Enjoy the place. Enjoy the people. Give your soul time to breathe.
I always ask clients to list out the stuff that absolutely HAS to be done in the first two weeks. Ask yourself, “Will I die if this doesn’t happen RIGHT AWAY?”
Remember, God’s where you’re at. You didn’t leave him on the field. The Creator’s not stranded in customs. Ask him to show himself in this new-to-you part of his creation, and then give yourself time and space to hear his reply.
Preparing to Arrive Well – Make movie magic
Some people will care about your stories. Some won’t. Some will act like they care and then their eyes will glaze over like a warm Krispy Kreme donut.
Which is where the movie magic comes in.
I want you to create a movie poster. Come up with a few sentence snapshot of your experience (whether it was 6 months or 6 years). I want you to have something that’s quick and that you can say without having to use a lot of computing power.
This “movie poster” is for the well-meaning folks who pass you in the church lobby and say, “How was your trip?” I want you to have something to say to them besides, “YOU MEAN MY LIFE?!! YOU MEAN HOW WAS THE LAST DECADE OF MY LIFE?!!!”
For those folks, give them the movie poster. Maybe it’ll intrigue them and maybe at some point they’ll want to hear more of the story. But if they don’t, whatever.
Then, I want you to create a movie trailer. Create a two or three minute synopsis of some of the important points. Tell some of the story, but don’t reveal it all. Keep in mind that a movie trailer isn’t designed to tell the whole story, but to help people decide whether or not they want to invest in the full-length feature film.
Some will watch the trailer, they’ll hear your three-minute story, and be satisfied. They’ll say, “Wow, that looks cool. I’m never going to see that.” And of course, some will say, “Hmm, that actually looks really interesting. When is it showing?”
And then create the feature film. The movie.
This is your story, shared with the folks who really want to hear it. These are your people.
Not everyone will want to see your movie. And that’s ok.
Not everyone will like your movie. That’s ok too.
You weren’t making it for them anyways.
Preparing to Arrive Well – Grieve again (and again and again)
Grieving big losses is measured more in years than months. So when you’ve been back for 5 weeks and hit a speed bump, please don’t be mad at yourself and don’t you dare think, “I should be over this by now!” Um, just no. Even if you move back to the same town where you grew up, you’ve changed and the town’s changed and this isn’t Kansas anymore.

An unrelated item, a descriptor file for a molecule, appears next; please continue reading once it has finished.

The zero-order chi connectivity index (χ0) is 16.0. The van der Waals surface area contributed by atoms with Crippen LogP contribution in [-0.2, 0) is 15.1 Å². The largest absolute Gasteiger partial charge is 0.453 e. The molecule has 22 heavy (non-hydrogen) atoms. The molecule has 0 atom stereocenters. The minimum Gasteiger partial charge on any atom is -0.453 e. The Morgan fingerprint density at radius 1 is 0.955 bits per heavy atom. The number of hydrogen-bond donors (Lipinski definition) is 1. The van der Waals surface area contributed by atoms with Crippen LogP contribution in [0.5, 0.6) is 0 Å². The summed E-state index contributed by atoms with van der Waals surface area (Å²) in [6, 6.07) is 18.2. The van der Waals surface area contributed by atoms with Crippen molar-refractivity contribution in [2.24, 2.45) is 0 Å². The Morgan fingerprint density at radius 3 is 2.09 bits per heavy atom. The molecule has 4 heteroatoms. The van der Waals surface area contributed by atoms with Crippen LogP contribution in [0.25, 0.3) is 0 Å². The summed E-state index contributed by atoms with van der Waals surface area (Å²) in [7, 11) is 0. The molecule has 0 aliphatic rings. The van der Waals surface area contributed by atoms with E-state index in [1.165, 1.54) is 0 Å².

Big losses take more like two years to grieve, not two months.
Further reading: How do we process loss and grief?
Preparing to Arrive Well – Identify your needs
This was originally written about cross-cultural living, but it applies here too:
We’ve got to start asking our cross-culturally-working-selves, “In an ideal world, what is it that I really need to make it? To thrive? To be ok? To survive where God’s called me? What is it that I really need?”
Can I mitigate it, or do I need to sacrifice it? These concepts continue to ring off the walls of my counseling room, and I think transitioners need them too.
Read more here: The One Question We Must Ask
An Arrival Benediction
Here’s my prayer for you, a prayer for the middle spaces:
May you arrive more whole than when you departed, though the intervening time may have been splintering and hard.
May you arrive with more hope than when you left, though you’ve been in hopeless situations more often than you thought possible.
Perhaps you’ll arrive empty, but may those you’ve left behind (there and here), fill you with the love of the Father, aged and distilled through time and perhaps darkness.
May you arrive with peace, knowing in your gut that he is Good, that he is Faithful, and that he isn’t finished with you (or with them).
May you find rest, safe in the arms of love, behind the Captain of the Lord of Hosts, your Healer.
And may you hear him ask you the same question he asked a confused and lonely and traveling Hagar, “Where have you come from?” and “Where are you going?” At the end of the day, may you proclaim along with Hagar, “You are the God who sees me.”
And after your arrival,
May you keep your eyes fixed on the horizon,
Awaiting the day of all days,
When the sky will split,
The darkness flee, and
He will, finally and irrevocably,